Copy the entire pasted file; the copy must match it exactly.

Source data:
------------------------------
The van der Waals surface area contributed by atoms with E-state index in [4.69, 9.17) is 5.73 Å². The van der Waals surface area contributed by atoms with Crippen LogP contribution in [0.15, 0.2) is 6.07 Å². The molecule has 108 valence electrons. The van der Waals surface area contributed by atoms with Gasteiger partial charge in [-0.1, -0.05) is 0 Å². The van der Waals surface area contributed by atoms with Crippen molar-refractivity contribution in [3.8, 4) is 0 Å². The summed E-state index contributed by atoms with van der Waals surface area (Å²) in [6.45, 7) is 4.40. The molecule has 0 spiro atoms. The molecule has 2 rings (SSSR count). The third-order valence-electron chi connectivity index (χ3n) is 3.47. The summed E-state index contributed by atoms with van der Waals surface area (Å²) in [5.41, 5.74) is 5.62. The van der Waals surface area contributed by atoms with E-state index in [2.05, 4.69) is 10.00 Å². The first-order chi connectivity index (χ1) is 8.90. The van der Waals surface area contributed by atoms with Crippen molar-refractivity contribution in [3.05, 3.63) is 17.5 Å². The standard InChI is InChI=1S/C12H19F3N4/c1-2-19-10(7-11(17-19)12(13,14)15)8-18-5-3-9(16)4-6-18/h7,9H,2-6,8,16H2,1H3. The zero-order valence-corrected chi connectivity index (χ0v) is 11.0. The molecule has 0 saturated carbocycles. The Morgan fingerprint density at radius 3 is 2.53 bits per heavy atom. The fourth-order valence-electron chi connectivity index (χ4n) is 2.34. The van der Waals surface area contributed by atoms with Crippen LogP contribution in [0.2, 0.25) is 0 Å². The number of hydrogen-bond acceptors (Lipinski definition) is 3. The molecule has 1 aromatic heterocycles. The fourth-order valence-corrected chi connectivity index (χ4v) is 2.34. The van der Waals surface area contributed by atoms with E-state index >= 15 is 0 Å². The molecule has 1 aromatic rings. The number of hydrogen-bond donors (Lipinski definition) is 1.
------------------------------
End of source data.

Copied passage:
The van der Waals surface area contributed by atoms with E-state index in [4.69, 9.17) is 5.73 Å². The van der Waals surface area contributed by atoms with Crippen LogP contribution in [0.15, 0.2) is 6.07 Å². The molecule has 108 valence electrons. The van der Waals surface area contributed by atoms with Gasteiger partial charge in [-0.1, -0.05) is 0 Å². The van der Waals surface area contributed by atoms with Crippen molar-refractivity contribution in [3.8, 4) is 0 Å². The summed E-state index contributed by atoms with van der Waals surface area (Å²) in [6.45, 7) is 4.40. The molecule has 0 spiro atoms. The molecule has 2 rings (SSSR count). The third-order valence-electron chi connectivity index (χ3n) is 3.47. The summed E-state index contributed by atoms with van der Waals surface area (Å²) in [5.41, 5.74) is 5.62. The van der Waals surface area contributed by atoms with E-state index in [2.05, 4.69) is 10.00 Å². The first-order chi connectivity index (χ1) is 8.90. The van der Waals surface area contributed by atoms with Crippen molar-refractivity contribution in [3.05, 3.63) is 17.5 Å². The standard InChI is InChI=1S/C12H19F3N4/c1-2-19-10(7-11(17-19)12(13,14)15)8-18-5-3-9(16)4-6-18/h7,9H,2-6,8,16H2,1H3. The zero-order valence-corrected chi connectivity index (χ0v) is 11.0. The molecule has 0 saturated carbocycles. The Morgan fingerprint density at radius 3 is 2.53 bits per heavy atom. The fourth-order valence-electron chi connectivity index (χ4n) is 2.34. The van der Waals surface area contributed by atoms with Crippen LogP contribution in [0.2, 0.25) is 0 Å². The number of hydrogen-bond acceptors (Lipinski definition) is 3. The molecule has 1 aromatic heterocycles. The fourth-order valence-corrected chi connectivity index (χ4v) is 2.34. The van der Waals surface area contributed by atoms with E-state index >= 15 is 0 Å². The molecule has 1 aromatic rings. The number of hydrogen-bond donors (Lipinski definition) is 1.